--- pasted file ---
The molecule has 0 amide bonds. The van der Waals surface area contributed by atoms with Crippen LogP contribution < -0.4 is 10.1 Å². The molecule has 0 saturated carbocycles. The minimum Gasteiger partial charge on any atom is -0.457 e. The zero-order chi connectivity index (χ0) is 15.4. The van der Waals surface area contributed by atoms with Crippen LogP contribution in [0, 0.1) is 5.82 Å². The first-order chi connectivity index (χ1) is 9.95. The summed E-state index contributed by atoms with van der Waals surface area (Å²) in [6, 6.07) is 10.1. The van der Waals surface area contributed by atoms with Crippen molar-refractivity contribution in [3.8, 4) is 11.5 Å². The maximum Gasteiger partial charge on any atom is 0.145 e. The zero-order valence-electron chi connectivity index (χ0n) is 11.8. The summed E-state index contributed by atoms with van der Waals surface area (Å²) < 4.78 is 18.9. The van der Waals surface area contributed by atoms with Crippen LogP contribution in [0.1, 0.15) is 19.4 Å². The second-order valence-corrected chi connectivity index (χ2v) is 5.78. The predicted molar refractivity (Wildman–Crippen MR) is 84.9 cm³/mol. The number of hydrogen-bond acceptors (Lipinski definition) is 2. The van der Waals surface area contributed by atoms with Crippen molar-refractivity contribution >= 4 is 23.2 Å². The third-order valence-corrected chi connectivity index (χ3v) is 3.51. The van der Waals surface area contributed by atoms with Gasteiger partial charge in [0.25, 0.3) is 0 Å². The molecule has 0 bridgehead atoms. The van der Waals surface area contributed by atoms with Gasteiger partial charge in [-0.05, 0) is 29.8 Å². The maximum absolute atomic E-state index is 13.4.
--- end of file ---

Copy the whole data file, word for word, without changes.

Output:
The molecule has 0 amide bonds. The van der Waals surface area contributed by atoms with Crippen LogP contribution < -0.4 is 10.1 Å². The molecule has 0 saturated carbocycles. The minimum Gasteiger partial charge on any atom is -0.457 e. The zero-order chi connectivity index (χ0) is 15.4. The van der Waals surface area contributed by atoms with Crippen LogP contribution in [0, 0.1) is 5.82 Å². The first-order chi connectivity index (χ1) is 9.95. The summed E-state index contributed by atoms with van der Waals surface area (Å²) in [6, 6.07) is 10.1. The van der Waals surface area contributed by atoms with Crippen molar-refractivity contribution in [3.8, 4) is 11.5 Å². The maximum Gasteiger partial charge on any atom is 0.145 e. The zero-order valence-electron chi connectivity index (χ0n) is 11.8. The summed E-state index contributed by atoms with van der Waals surface area (Å²) < 4.78 is 18.9. The van der Waals surface area contributed by atoms with Crippen LogP contribution in [0.1, 0.15) is 19.4 Å². The second-order valence-corrected chi connectivity index (χ2v) is 5.78. The predicted molar refractivity (Wildman–Crippen MR) is 84.9 cm³/mol. The number of hydrogen-bond acceptors (Lipinski definition) is 2. The van der Waals surface area contributed by atoms with Crippen molar-refractivity contribution >= 4 is 23.2 Å². The third-order valence-corrected chi connectivity index (χ3v) is 3.51. The van der Waals surface area contributed by atoms with Gasteiger partial charge in [0.25, 0.3) is 0 Å². The molecule has 0 bridgehead atoms. The van der Waals surface area contributed by atoms with Gasteiger partial charge in [-0.05, 0) is 29.8 Å². The maximum absolute atomic E-state index is 13.4.